Saturday, 17 September 2011

Charles Causley: My Mother Saw A Dancing Bear

Charles Causley was a poet of international stature, born and bred in Launceston, Cornwall where he lived for most of his life. Highly-regarded by John Betjeman, Ted Hughes and Roger McGough, Causley’s early work was noted for its narrative style and included many references to Cornwall and its legends.

During the 1970s Causley began to publish poetry for children, simple rhymes to delight readers by their very sounds, often illustrated by prominent artists. He also wrote plays, short stories and opera librettos. In 1967 he was awarded the Queen's Gold Medal for Poetry; a CBE followed during 1986. Causley died in 2003.

'My Mother Saw A Dancing Bear' is my favourite Charles Causley poem.

My mother saw a dancing bear
By the schoolyard, a day in June.
The keeper stood with chain and bar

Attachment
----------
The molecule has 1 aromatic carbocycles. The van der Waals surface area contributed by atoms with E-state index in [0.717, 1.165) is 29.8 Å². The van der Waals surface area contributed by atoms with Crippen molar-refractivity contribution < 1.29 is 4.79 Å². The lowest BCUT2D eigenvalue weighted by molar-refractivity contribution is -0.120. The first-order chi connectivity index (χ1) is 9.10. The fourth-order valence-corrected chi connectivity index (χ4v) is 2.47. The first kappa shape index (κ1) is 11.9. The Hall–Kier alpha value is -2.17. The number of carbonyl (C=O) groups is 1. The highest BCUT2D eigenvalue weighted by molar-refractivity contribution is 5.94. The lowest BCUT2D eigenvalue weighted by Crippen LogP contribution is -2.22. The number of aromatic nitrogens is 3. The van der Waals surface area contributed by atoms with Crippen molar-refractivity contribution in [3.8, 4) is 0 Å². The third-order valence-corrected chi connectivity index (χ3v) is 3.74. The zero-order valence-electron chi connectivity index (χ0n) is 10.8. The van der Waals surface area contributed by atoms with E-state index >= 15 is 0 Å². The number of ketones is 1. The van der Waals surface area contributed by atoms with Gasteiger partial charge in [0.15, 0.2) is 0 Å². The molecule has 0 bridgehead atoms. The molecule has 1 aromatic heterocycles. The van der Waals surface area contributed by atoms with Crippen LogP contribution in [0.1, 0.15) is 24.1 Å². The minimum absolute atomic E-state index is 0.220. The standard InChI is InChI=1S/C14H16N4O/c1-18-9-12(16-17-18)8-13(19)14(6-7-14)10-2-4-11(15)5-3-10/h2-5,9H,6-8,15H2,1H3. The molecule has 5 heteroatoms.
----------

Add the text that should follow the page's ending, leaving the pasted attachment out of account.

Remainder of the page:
And whistle-pipe, and played a tune.

And Bruin lifted up its head
And lifted up its dusty feet,
And all the children laughed to see
It caper in the summer heat.

They watched as for the Queen it died,
They watched it march, they watched it halt.
They heard the keeper as he cried,
"Now, Roly-Poly!" "Somersault!"

And then my mother said, there came
The keeper with a begging cup,
The bear with burning coat of fur
Shaming the laughter to a stop.

They paid a penny for the dance
But what they saw was not the show;
Only in Bruin's aching eyes
Far-distant forests, and the snow.

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